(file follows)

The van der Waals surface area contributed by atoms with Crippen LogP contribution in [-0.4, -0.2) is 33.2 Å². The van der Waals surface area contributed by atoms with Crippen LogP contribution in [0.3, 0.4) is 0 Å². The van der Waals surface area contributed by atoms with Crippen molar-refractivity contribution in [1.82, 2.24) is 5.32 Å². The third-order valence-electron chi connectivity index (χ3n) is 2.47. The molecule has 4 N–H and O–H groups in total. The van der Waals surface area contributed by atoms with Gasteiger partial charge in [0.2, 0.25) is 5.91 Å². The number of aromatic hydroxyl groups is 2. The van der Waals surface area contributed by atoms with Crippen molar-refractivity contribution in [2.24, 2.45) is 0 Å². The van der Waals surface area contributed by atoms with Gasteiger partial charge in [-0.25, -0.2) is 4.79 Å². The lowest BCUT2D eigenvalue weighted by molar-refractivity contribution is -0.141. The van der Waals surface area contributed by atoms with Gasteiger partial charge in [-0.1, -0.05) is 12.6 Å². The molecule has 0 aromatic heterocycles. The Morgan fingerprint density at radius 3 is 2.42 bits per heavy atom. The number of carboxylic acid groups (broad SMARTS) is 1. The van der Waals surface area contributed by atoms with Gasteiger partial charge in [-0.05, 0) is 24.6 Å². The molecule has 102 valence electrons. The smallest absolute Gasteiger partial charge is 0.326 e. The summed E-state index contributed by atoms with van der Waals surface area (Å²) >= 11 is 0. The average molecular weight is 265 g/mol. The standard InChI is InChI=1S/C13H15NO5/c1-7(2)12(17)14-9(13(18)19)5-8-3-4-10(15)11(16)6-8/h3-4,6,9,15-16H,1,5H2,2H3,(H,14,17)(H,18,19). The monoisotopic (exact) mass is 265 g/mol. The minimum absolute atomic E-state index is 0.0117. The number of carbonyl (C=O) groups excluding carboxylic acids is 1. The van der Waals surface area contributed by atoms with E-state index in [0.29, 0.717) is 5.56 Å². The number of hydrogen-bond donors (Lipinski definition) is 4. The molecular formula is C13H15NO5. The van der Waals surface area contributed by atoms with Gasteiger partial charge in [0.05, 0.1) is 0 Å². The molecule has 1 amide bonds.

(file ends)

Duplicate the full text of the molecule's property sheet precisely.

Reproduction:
The van der Waals surface area contributed by atoms with Crippen LogP contribution in [-0.4, -0.2) is 33.2 Å². The van der Waals surface area contributed by atoms with Crippen LogP contribution in [0.3, 0.4) is 0 Å². The van der Waals surface area contributed by atoms with Crippen molar-refractivity contribution in [1.82, 2.24) is 5.32 Å². The third-order valence-electron chi connectivity index (χ3n) is 2.47. The molecule has 4 N–H and O–H groups in total. The van der Waals surface area contributed by atoms with Gasteiger partial charge in [0.2, 0.25) is 5.91 Å². The number of aromatic hydroxyl groups is 2. The van der Waals surface area contributed by atoms with Crippen molar-refractivity contribution in [2.24, 2.45) is 0 Å². The van der Waals surface area contributed by atoms with Gasteiger partial charge in [-0.25, -0.2) is 4.79 Å². The lowest BCUT2D eigenvalue weighted by molar-refractivity contribution is -0.141. The van der Waals surface area contributed by atoms with Gasteiger partial charge in [-0.1, -0.05) is 12.6 Å². The molecule has 0 aromatic heterocycles. The Morgan fingerprint density at radius 3 is 2.42 bits per heavy atom. The number of carboxylic acid groups (broad SMARTS) is 1. The van der Waals surface area contributed by atoms with Gasteiger partial charge in [-0.05, 0) is 24.6 Å². The molecule has 102 valence electrons. The smallest absolute Gasteiger partial charge is 0.326 e. The summed E-state index contributed by atoms with van der Waals surface area (Å²) >= 11 is 0. The average molecular weight is 265 g/mol. The standard InChI is InChI=1S/C13H15NO5/c1-7(2)12(17)14-9(13(18)19)5-8-3-4-10(15)11(16)6-8/h3-4,6,9,15-16H,1,5H2,2H3,(H,14,17)(H,18,19). The monoisotopic (exact) mass is 265 g/mol. The minimum absolute atomic E-state index is 0.0117. The number of carbonyl (C=O) groups excluding carboxylic acids is 1. The van der Waals surface area contributed by atoms with E-state index in [0.29, 0.717) is 5.56 Å². The number of hydrogen-bond donors (Lipinski definition) is 4. The molecular formula is C13H15NO5. The van der Waals surface area contributed by atoms with Gasteiger partial charge in [0.05, 0.1) is 0 Å². The molecule has 1 amide bonds.